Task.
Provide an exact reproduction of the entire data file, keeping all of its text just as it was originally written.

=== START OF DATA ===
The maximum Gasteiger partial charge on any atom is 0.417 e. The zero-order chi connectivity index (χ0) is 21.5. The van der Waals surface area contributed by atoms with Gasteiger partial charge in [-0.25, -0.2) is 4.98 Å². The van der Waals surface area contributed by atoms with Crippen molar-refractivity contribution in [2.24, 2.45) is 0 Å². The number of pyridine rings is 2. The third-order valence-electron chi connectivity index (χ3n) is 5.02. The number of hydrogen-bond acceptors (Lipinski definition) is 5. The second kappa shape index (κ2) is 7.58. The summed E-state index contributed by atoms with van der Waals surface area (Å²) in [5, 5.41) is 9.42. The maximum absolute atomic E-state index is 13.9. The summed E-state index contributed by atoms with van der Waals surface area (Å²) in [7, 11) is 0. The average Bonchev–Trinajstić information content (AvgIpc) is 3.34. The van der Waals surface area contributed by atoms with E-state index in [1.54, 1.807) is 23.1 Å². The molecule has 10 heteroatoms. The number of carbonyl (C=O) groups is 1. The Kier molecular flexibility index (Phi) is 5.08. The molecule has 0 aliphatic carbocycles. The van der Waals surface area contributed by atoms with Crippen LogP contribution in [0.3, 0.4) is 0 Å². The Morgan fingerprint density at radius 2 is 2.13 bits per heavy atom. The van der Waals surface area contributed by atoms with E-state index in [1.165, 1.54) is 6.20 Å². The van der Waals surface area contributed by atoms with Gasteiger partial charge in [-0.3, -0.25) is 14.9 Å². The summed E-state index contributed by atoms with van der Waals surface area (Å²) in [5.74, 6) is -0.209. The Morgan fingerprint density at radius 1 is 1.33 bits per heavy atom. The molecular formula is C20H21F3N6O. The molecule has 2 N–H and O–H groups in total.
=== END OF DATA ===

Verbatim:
The maximum Gasteiger partial charge on any atom is 0.417 e. The zero-order chi connectivity index (χ0) is 21.5. The van der Waals surface area contributed by atoms with Gasteiger partial charge in [-0.25, -0.2) is 4.98 Å². The van der Waals surface area contributed by atoms with Crippen molar-refractivity contribution in [2.24, 2.45) is 0 Å². The number of pyridine rings is 2. The third-order valence-electron chi connectivity index (χ3n) is 5.02. The number of hydrogen-bond acceptors (Lipinski definition) is 5. The second kappa shape index (κ2) is 7.58. The summed E-state index contributed by atoms with van der Waals surface area (Å²) in [5, 5.41) is 9.42. The maximum absolute atomic E-state index is 13.9. The summed E-state index contributed by atoms with van der Waals surface area (Å²) in [7, 11) is 0. The average Bonchev–Trinajstić information content (AvgIpc) is 3.34. The van der Waals surface area contributed by atoms with E-state index in [1.54, 1.807) is 23.1 Å². The molecule has 10 heteroatoms. The number of carbonyl (C=O) groups is 1. The Kier molecular flexibility index (Phi) is 5.08. The molecule has 0 aliphatic carbocycles. The van der Waals surface area contributed by atoms with Crippen LogP contribution in [0.3, 0.4) is 0 Å². The Morgan fingerprint density at radius 2 is 2.13 bits per heavy atom. The van der Waals surface area contributed by atoms with E-state index in [1.165, 1.54) is 6.20 Å². The van der Waals surface area contributed by atoms with Gasteiger partial charge in [-0.3, -0.25) is 14.9 Å². The summed E-state index contributed by atoms with van der Waals surface area (Å²) in [5.74, 6) is -0.209. The Morgan fingerprint density at radius 1 is 1.33 bits per heavy atom. The molecular formula is C20H21F3N6O. The molecule has 2 N–H and O–H groups in total.